EDITORIAL: Time to rethink Connecticut’s finances

EDITORIAL: Time to rethink Connecticut’s finances



When a state is as broke as Connecticut is — and has been for the past several years, and probably will be for the next several years — hard choices have to be made, and Gov. Dannel Malloy and the General Assembly have made quite a few.

They, and especially the governor, have taken plenty of flak over those choices, many of which have resulted in cuts to services for some of the most vulnerable people: the poor, people with physical and mental disabilities, the elderly.

In the latest example, Republican lawmakers are balking at Malloy’s plans to cut $2 million from an elderly nutrition program as he seeks to meet savings targets that were mandated by the legislature. The cut will reduce meals in most regions served by the program from two per day to one.

This is a lose-lose for the governor, who is required to find $21.5 million in savings in the General Fund in this new fiscal year. Although he is not running for re-election, his successor will face projected deficits of $2.1 billion and $2.6 billion in her or his first two years in office.

And although the state’s rainy day fund will receive nearly $780 million in September, boosting it to around $992 million, much of that money was revenue resulting from tax-law changes that won’t repeat anytime soon — and that amount will not be enough to cover even half of the expected shortfall.

As for the senior meals program, it’s “a direct service that helps feed thousands of vulnerable seniors every day,” Senate Republican leader Len Fasano of North Haven said. “I was very disappointed to see Gov. Malloy target this vital service for cuts yet again, unfairly hurting elderly individuals in need of the most basic and vital assistance.”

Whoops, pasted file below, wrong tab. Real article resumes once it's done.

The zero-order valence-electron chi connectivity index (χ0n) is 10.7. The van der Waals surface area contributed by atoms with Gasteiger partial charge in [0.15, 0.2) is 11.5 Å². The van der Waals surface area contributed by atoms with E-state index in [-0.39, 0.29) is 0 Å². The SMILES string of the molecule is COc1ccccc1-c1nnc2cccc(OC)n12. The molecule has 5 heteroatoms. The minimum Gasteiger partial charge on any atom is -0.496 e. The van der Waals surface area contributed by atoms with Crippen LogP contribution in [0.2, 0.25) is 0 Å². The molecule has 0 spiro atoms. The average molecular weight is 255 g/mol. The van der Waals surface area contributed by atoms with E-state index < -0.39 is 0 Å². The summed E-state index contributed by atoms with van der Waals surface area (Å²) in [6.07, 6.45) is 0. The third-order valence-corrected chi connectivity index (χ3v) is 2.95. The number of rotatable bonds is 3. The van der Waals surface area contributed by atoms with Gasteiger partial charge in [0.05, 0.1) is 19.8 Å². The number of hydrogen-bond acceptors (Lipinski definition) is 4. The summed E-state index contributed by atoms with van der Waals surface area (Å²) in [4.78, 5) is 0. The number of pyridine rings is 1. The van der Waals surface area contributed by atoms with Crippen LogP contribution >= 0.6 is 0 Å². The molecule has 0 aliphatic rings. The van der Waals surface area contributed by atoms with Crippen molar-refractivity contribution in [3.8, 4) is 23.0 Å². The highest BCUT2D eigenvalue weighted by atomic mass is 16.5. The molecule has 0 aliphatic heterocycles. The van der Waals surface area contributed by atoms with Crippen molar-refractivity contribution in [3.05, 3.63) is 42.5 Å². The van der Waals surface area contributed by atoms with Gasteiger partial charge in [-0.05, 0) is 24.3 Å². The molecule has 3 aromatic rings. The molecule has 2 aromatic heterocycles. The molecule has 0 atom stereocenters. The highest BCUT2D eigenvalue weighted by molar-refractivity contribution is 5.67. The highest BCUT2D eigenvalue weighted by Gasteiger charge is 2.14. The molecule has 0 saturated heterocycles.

The governor’s office replied that the meals cut became necessary because the Republicans “were unable to identify sufficient savings to balance their budget, mandating that Gov. Malloy meet yet another legislatively imposed savings target.”

Malloy makes a good point when he says that if the General Assembly wants more cuts — after several years of aggressive budget reductions — it should be much more specific about where to make them. But it should also be noted that it’s Malloy’s party that holds a legislative majority.

This state’s fiscal problems go back well before the present leadership took office. But beyond the usual finger-pointing at the Capitol, it’s pretty clear that this state is not operating on a sound financial basis — not even close. Total state spending went from $2,436 per capita in 1990 (the year before the state income tax came in) to $7,687 in 2017, according to the Yankee Institute — far in excess of GDP growth, or inflation, and with an almost stagnant population.

Sounds like we need a complete re-think of how we raise money in this state — and how we spend it.

Not either-or, but both.


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